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Confederate monument honors locals

Nov. 12, 1999

MONICA MORALES

Contributor

The center of attention at 4 p.m. on April 21, 1933, was a boulder on the southern edge of Baylor's campus. The rock bears significance because it honors the Confederate soldiers of McLennan County.

The Mary West Chapter of the United Daughters of the Confederacy (UDC) erected the monument on Jan. 19, 1933. The monument pays tribute to local patriots who participated in the Civil War. Their names are etched in a plaque on the front of the boulder.

The dedication of the monument marked the fulfillment of a long-standing goal for the UDC, the members of which had envisioned such a landmark for a number of years.

The UDC urged the building of the monument to recognize the soldiers and establish a permanent fixture that would bridge the gap between the past and the future.

'The Confederate monument to be erected in Waco will be of great historical value to the children of generations to come. It will speak for itself of the heroes who wore the gray,' said J.B. Powell, a member of the local chapter in the 1930s. Powell made these comments in a newspaper article in a UDC scrapbook at the Texas Collection, which is housed in the Carroll Library.

Though the monument now occupies a relatively isolated area on South Seventh Street, it did not always stand alone. What once stood alongside the monument may have been what the UDC jointly referred to in its desire to preserve history.

A log cabin made of oak once stood behind the monument. Together, the two served as a memorial to the Confederate men for several decades.

Though Baylor provided land for the cabin, it passed through many owners before becoming university property in 1947.

The cabin was built in 1853 and originally stood 54 miles away in Simsboro. Built by the slaves of Sterling Sims, the two-story cabin doubled as both a residence and a stagecoach inn during the Civil War.

After Sims died, his family relocated their home to Waco in 1894. Once here, it was exhibited as a one-story cabin at the Cotton Palace Park. The UDC, interested in preserving the historical home, purchased the cabin from Sims' eldest son, George, in the early 1930s.

When the Cotton Palace Park ceased to exist, the UDC found itself searching for a site for the cabin. In 1933, the cabin was reconstructed in Baylor's Harrington Park. Once settled on campus, the cabin was used as a museum and headquarters to the UDC's weekly meetings.

UDC members found themselves increasingly unable to care for the cabin. This, paired with vandals' repeated looting of the relics inside, prompted the UDC to seek an alternate outlet of ownership.

At about the same time, Baylor expressed an interest in formally acquiring the log cabin and monument in its park.

An undated note found in the archives of the Texas Collection states, 'It would be a monument to their [the UDC's] foresight in seeking to preserve the relics of the past for future generations.'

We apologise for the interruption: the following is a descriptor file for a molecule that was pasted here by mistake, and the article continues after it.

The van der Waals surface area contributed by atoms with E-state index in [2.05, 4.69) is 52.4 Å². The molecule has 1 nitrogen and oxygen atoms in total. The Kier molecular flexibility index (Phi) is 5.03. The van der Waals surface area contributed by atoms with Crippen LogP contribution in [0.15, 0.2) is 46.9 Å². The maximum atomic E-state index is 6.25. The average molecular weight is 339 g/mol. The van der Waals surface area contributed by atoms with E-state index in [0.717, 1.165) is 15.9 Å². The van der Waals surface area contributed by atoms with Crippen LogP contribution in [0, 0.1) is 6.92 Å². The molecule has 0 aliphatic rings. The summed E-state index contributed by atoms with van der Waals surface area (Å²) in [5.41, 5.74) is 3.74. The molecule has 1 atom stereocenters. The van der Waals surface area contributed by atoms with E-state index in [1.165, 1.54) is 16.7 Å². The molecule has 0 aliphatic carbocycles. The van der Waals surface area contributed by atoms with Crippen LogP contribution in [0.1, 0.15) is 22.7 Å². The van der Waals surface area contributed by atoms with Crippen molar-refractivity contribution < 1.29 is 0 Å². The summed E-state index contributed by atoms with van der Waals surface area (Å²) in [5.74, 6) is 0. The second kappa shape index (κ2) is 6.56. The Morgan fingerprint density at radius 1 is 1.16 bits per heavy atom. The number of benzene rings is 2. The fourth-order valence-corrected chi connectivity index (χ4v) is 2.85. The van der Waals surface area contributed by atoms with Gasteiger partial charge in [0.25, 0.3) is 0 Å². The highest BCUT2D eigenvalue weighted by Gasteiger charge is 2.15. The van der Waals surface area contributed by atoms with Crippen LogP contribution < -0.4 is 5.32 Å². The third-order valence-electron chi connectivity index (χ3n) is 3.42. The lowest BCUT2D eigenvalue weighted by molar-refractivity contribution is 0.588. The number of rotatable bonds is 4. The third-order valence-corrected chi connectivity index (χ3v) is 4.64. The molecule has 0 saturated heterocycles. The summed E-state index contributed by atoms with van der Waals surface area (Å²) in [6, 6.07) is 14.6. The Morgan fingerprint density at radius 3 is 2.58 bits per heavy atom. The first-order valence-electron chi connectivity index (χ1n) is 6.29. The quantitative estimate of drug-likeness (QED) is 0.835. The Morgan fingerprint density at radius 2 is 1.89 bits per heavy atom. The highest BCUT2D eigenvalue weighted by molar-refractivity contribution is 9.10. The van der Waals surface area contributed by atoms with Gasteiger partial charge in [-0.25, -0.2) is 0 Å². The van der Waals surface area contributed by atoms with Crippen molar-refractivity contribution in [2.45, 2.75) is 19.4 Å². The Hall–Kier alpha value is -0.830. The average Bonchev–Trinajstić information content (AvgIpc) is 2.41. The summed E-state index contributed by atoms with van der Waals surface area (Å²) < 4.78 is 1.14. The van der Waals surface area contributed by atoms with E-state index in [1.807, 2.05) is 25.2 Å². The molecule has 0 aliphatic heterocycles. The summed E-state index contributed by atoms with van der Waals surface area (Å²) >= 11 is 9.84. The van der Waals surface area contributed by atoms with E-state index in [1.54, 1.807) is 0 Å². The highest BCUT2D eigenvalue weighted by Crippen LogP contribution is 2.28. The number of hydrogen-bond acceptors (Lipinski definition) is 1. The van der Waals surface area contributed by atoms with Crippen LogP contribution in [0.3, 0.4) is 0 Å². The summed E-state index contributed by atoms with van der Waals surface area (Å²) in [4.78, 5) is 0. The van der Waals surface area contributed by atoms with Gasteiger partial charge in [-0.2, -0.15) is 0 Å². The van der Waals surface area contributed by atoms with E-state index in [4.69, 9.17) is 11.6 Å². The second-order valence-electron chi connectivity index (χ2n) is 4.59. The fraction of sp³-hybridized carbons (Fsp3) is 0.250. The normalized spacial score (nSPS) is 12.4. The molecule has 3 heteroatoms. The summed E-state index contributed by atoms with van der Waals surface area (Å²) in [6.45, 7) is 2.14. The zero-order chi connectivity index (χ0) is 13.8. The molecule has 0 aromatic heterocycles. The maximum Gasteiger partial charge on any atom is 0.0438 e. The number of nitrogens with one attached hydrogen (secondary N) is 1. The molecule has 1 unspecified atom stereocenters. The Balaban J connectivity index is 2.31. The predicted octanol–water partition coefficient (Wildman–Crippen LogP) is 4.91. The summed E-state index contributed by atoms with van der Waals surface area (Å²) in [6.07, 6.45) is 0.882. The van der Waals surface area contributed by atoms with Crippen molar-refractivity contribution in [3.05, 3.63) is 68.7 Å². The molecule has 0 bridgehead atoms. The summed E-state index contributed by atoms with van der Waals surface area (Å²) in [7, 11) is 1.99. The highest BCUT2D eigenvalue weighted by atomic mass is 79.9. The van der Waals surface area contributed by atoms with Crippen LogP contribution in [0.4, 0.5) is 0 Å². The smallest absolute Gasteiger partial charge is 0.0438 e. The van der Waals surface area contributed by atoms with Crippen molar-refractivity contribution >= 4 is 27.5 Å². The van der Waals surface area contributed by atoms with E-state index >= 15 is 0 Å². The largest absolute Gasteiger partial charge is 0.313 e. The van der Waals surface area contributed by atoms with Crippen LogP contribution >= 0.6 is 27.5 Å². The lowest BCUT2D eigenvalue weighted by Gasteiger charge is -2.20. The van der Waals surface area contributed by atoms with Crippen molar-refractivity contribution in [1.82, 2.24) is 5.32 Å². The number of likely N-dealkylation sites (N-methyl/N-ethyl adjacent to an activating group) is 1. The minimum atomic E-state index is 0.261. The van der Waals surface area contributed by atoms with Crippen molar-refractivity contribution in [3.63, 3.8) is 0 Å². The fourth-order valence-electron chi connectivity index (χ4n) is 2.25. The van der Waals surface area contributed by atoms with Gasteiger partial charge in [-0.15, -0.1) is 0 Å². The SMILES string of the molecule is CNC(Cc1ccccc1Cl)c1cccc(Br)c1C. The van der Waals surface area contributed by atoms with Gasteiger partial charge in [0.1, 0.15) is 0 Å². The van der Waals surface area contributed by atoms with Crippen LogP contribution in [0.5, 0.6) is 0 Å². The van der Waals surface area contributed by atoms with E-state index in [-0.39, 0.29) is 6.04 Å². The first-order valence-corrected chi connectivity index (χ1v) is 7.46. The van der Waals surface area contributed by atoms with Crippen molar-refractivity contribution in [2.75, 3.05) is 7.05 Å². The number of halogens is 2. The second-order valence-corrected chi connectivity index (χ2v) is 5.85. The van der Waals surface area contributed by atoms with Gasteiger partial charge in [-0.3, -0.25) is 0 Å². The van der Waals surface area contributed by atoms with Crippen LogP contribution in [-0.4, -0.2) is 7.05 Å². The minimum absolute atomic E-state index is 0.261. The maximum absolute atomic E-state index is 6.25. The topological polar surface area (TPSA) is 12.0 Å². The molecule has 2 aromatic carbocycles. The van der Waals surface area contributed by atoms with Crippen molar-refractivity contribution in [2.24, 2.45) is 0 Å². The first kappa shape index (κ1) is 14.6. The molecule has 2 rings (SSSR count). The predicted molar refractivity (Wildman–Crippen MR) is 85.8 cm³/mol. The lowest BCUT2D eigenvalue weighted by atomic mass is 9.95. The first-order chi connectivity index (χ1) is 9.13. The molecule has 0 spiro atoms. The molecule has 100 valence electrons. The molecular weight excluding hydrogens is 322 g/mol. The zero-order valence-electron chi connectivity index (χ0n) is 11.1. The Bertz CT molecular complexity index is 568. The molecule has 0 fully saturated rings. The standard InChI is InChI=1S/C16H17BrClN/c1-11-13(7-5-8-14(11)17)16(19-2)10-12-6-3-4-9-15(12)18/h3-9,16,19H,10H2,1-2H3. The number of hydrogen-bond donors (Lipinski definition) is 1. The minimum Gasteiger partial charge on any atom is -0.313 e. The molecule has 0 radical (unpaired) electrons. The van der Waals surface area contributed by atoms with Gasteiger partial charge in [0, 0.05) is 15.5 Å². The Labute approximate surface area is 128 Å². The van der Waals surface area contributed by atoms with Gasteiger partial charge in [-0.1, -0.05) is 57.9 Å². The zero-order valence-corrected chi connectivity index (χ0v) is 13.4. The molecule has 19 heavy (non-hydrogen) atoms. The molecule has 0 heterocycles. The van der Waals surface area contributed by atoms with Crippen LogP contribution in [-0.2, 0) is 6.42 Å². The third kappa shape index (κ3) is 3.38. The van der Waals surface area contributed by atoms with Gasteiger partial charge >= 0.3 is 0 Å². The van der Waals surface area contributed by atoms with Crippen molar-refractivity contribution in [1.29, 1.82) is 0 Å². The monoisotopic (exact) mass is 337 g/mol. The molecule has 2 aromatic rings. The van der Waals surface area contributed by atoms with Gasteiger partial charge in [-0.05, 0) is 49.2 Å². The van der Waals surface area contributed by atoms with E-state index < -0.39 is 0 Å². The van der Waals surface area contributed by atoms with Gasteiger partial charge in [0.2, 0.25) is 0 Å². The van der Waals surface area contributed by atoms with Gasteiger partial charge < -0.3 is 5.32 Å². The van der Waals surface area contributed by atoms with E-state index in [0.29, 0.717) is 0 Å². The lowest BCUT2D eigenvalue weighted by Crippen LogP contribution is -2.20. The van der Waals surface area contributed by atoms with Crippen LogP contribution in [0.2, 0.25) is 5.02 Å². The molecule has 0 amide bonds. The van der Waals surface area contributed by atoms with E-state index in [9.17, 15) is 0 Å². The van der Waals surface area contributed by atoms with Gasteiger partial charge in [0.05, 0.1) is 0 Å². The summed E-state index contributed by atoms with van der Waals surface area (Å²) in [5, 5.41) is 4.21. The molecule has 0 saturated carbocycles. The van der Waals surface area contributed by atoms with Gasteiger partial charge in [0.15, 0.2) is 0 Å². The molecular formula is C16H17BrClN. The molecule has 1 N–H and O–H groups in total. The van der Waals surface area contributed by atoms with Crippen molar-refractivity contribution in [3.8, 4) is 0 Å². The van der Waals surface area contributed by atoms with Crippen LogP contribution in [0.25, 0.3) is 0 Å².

The university promised to keep up the cabin as a museum and augment its collection of Confederate relics.

Noting that the university's goals in preserving the cabin were similar to its own, the UDC relinquished ownership of the cabin and monument. A 1947 bill of

sale indicates the transfer of ownership from the UDC to Baylor University.

The aim of the university and the hopes of the UDC vanished 12 years later. At 4:07 a.m. on April 30, 1959, the log cabin went up in flames.

A fire report from the Waco Fire Department states that the fire, which started in the west end of the cabin, damaged its interior and burned off the roof. The cause of the fire remains unknown.

Baylor, left with only half of the cabin after the blaze, tore down what little remained. The few salvaged logs and boards were to go up in flames later that year in the homecoming bonfire.

Robert E. Davis remembers reading about the fire in the newspaper and discovering how the remains of the historical cabin would be used.

'I was upset that that history was going up in smoke,' Davis said.

Though Davis' only connection to the cabin was his memories of visiting it as a child, he became intent on preserving whatever remained. He contacted Guy B. Harrison, then director of the Texas Collection, to see if some arrangement could be made to acquire the logs. In 1959, the logs became Davis' property in exchange for a monetary donation.

Suddenly a new challenge faced Davis: how to put the cabin together again.

'I wanted to try to preserve some of it. I didn't have any idea what

I was getting into,' Davis said.

He likened the mess of log pieces to a jigsaw puzzle.

'I had to fit the pieces together just right,' Davis said.

Using photographs of the cabin as it stood on campus, Davis and two other men slowly transformed the 'huge pile of Lincoln Logs.' In about five months, a replica of the original stood in his backyard.

Davis said the task was no small feat, considering the oak logs that make up the foundation weigh around 2,000 pounds. The cabin's wall planks weigh about 200 pounds each.

From 1959 to 1971, the cabin stood in Davis' backyard on 64th Street. When Davis built his new home in Woodway, his log cabin followed him. With the help of a house mover, the cabin was set on its new foundation on Sleepy Hollow Street.

Although Davis has had his share of headaches when it comes to the cabin, he does not regret taking on the project.

'I'm glad I did it,' he said. 'There's pretty much most of it left for people to still see today.'

Davis' cabin and Baylor's monument, once united on that spring day in 1933, now stand worlds apart. One stands alongside a swimming pool in a man's backyard, and the other in the shadows of the former Health Center. Despite these contrasts, each still serves a common purpose: to pay tribute to those men of a former time.